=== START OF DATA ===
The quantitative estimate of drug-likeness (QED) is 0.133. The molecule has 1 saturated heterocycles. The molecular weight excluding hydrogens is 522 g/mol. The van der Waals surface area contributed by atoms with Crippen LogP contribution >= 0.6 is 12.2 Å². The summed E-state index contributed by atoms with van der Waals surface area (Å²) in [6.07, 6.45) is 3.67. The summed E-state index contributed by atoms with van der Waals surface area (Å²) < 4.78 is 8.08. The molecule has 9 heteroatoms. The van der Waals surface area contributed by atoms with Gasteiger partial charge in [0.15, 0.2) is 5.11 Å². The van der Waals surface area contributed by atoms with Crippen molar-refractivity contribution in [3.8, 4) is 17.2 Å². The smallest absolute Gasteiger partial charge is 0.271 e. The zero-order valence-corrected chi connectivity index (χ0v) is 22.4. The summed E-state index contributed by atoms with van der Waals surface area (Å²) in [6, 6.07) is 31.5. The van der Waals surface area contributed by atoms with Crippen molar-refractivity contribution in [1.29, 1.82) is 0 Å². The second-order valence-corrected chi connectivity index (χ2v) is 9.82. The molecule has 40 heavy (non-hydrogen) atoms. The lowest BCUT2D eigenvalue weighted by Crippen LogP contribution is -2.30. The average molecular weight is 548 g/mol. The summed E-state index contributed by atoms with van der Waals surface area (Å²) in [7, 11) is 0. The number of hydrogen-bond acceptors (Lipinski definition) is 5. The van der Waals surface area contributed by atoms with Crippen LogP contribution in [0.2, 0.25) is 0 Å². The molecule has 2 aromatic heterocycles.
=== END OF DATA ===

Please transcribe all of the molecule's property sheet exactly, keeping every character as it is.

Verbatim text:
The quantitative estimate of drug-likeness (QED) is 0.133. The molecule has 1 saturated heterocycles. The molecular weight excluding hydrogens is 522 g/mol. The van der Waals surface area contributed by atoms with Crippen LogP contribution >= 0.6 is 12.2 Å². The summed E-state index contributed by atoms with van der Waals surface area (Å²) in [6.07, 6.45) is 3.67. The summed E-state index contributed by atoms with van der Waals surface area (Å²) < 4.78 is 8.08. The molecule has 9 heteroatoms. The van der Waals surface area contributed by atoms with Gasteiger partial charge in [0.15, 0.2) is 5.11 Å². The van der Waals surface area contributed by atoms with Crippen molar-refractivity contribution in [3.8, 4) is 17.2 Å². The smallest absolute Gasteiger partial charge is 0.271 e. The zero-order valence-corrected chi connectivity index (χ0v) is 22.4. The summed E-state index contributed by atoms with van der Waals surface area (Å²) in [6, 6.07) is 31.5. The van der Waals surface area contributed by atoms with Crippen molar-refractivity contribution in [1.29, 1.82) is 0 Å². The second-order valence-corrected chi connectivity index (χ2v) is 9.82. The molecule has 40 heavy (non-hydrogen) atoms. The lowest BCUT2D eigenvalue weighted by Crippen LogP contribution is -2.30. The average molecular weight is 548 g/mol. The summed E-state index contributed by atoms with van der Waals surface area (Å²) in [7, 11) is 0. The number of hydrogen-bond acceptors (Lipinski definition) is 5. The van der Waals surface area contributed by atoms with Crippen LogP contribution in [0.2, 0.25) is 0 Å². The molecule has 2 aromatic heterocycles.